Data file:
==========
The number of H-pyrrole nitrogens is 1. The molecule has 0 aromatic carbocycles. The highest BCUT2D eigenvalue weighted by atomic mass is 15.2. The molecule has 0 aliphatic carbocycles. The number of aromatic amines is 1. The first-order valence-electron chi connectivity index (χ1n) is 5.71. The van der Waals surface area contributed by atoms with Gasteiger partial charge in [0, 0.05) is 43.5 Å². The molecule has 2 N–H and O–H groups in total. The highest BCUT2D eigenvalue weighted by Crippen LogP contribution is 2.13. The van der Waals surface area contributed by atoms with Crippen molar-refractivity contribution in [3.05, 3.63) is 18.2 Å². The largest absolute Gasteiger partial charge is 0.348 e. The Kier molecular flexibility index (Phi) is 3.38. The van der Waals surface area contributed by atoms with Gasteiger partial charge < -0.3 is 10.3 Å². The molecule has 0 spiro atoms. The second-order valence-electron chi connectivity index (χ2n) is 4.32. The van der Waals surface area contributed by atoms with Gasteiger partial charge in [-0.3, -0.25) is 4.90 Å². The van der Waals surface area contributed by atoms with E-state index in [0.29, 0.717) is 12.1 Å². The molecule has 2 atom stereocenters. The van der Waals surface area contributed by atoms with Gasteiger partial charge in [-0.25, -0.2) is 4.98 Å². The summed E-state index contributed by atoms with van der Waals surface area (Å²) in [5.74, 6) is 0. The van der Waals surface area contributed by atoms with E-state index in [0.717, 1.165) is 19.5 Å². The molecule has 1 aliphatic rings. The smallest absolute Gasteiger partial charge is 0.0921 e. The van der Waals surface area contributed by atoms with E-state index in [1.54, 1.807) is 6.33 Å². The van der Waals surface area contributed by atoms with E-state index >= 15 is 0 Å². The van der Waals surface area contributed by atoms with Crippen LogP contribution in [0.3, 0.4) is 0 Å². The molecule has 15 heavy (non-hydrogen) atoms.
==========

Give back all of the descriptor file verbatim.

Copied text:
The number of H-pyrrole nitrogens is 1. The molecule has 0 aromatic carbocycles. The highest BCUT2D eigenvalue weighted by atomic mass is 15.2. The molecule has 0 aliphatic carbocycles. The number of aromatic amines is 1. The first-order valence-electron chi connectivity index (χ1n) is 5.71. The van der Waals surface area contributed by atoms with Gasteiger partial charge in [0, 0.05) is 43.5 Å². The molecule has 2 N–H and O–H groups in total. The highest BCUT2D eigenvalue weighted by Crippen LogP contribution is 2.13. The van der Waals surface area contributed by atoms with Crippen molar-refractivity contribution in [3.05, 3.63) is 18.2 Å². The largest absolute Gasteiger partial charge is 0.348 e. The Kier molecular flexibility index (Phi) is 3.38. The van der Waals surface area contributed by atoms with Gasteiger partial charge < -0.3 is 10.3 Å². The molecule has 0 spiro atoms. The second-order valence-electron chi connectivity index (χ2n) is 4.32. The van der Waals surface area contributed by atoms with Gasteiger partial charge in [-0.3, -0.25) is 4.90 Å². The van der Waals surface area contributed by atoms with E-state index in [0.29, 0.717) is 12.1 Å². The molecule has 2 atom stereocenters. The van der Waals surface area contributed by atoms with Gasteiger partial charge in [-0.25, -0.2) is 4.98 Å². The summed E-state index contributed by atoms with van der Waals surface area (Å²) in [5.74, 6) is 0. The van der Waals surface area contributed by atoms with E-state index in [0.717, 1.165) is 19.5 Å². The molecule has 1 aliphatic rings. The smallest absolute Gasteiger partial charge is 0.0921 e. The van der Waals surface area contributed by atoms with E-state index in [1.54, 1.807) is 6.33 Å². The van der Waals surface area contributed by atoms with E-state index >= 15 is 0 Å². The van der Waals surface area contributed by atoms with Crippen LogP contribution in [0.3, 0.4) is 0 Å². The molecule has 15 heavy (non-hydrogen) atoms.